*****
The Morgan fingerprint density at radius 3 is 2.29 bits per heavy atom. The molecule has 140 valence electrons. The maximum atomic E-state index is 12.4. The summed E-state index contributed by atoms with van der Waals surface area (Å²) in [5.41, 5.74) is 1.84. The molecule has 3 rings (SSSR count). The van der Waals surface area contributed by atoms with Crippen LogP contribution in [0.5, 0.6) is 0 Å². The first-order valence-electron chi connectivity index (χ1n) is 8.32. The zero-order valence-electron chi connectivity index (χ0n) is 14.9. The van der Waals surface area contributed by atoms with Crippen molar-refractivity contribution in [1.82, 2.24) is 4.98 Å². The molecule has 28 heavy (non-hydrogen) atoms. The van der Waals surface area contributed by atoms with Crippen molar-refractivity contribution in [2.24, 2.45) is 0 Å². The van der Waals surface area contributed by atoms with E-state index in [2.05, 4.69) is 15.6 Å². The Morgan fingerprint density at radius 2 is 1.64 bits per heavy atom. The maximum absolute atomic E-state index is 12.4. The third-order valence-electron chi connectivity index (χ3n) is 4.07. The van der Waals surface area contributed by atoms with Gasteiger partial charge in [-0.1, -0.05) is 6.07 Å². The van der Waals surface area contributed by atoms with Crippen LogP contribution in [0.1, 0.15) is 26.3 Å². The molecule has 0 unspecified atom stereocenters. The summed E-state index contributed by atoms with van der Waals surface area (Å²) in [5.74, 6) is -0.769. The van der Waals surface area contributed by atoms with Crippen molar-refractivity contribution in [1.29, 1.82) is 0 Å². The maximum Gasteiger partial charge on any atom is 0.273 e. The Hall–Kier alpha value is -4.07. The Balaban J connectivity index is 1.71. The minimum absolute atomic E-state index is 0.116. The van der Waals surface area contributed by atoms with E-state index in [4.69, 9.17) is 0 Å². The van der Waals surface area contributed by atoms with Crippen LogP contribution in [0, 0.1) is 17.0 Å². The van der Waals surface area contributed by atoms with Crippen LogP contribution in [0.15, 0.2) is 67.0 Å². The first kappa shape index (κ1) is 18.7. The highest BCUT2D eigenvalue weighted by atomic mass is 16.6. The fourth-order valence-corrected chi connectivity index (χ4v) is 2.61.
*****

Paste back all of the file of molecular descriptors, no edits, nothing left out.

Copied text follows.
The Morgan fingerprint density at radius 3 is 2.29 bits per heavy atom. The molecule has 140 valence electrons. The maximum atomic E-state index is 12.4. The summed E-state index contributed by atoms with van der Waals surface area (Å²) in [5.41, 5.74) is 1.84. The molecule has 3 rings (SSSR count). The van der Waals surface area contributed by atoms with Crippen LogP contribution in [0.5, 0.6) is 0 Å². The first-order valence-electron chi connectivity index (χ1n) is 8.32. The zero-order valence-electron chi connectivity index (χ0n) is 14.9. The van der Waals surface area contributed by atoms with Crippen molar-refractivity contribution in [1.82, 2.24) is 4.98 Å². The molecule has 28 heavy (non-hydrogen) atoms. The van der Waals surface area contributed by atoms with Crippen molar-refractivity contribution in [2.24, 2.45) is 0 Å². The van der Waals surface area contributed by atoms with E-state index in [2.05, 4.69) is 15.6 Å². The Morgan fingerprint density at radius 2 is 1.64 bits per heavy atom. The maximum absolute atomic E-state index is 12.4. The third-order valence-electron chi connectivity index (χ3n) is 4.07. The van der Waals surface area contributed by atoms with Gasteiger partial charge in [-0.1, -0.05) is 6.07 Å². The van der Waals surface area contributed by atoms with Crippen LogP contribution in [0.1, 0.15) is 26.3 Å². The molecule has 0 unspecified atom stereocenters. The summed E-state index contributed by atoms with van der Waals surface area (Å²) in [5.74, 6) is -0.769. The van der Waals surface area contributed by atoms with Crippen molar-refractivity contribution in [1.29, 1.82) is 0 Å². The maximum Gasteiger partial charge on any atom is 0.273 e. The Hall–Kier alpha value is -4.07. The Balaban J connectivity index is 1.71. The minimum absolute atomic E-state index is 0.116. The van der Waals surface area contributed by atoms with E-state index in [4.69, 9.17) is 0 Å². The van der Waals surface area contributed by atoms with Crippen LogP contribution in [0, 0.1) is 17.0 Å². The van der Waals surface area contributed by atoms with Crippen LogP contribution in [0.15, 0.2) is 67.0 Å². The first kappa shape index (κ1) is 18.7. The highest BCUT2D eigenvalue weighted by atomic mass is 16.6. The fourth-order valence-corrected chi connectivity index (χ4v) is 2.61.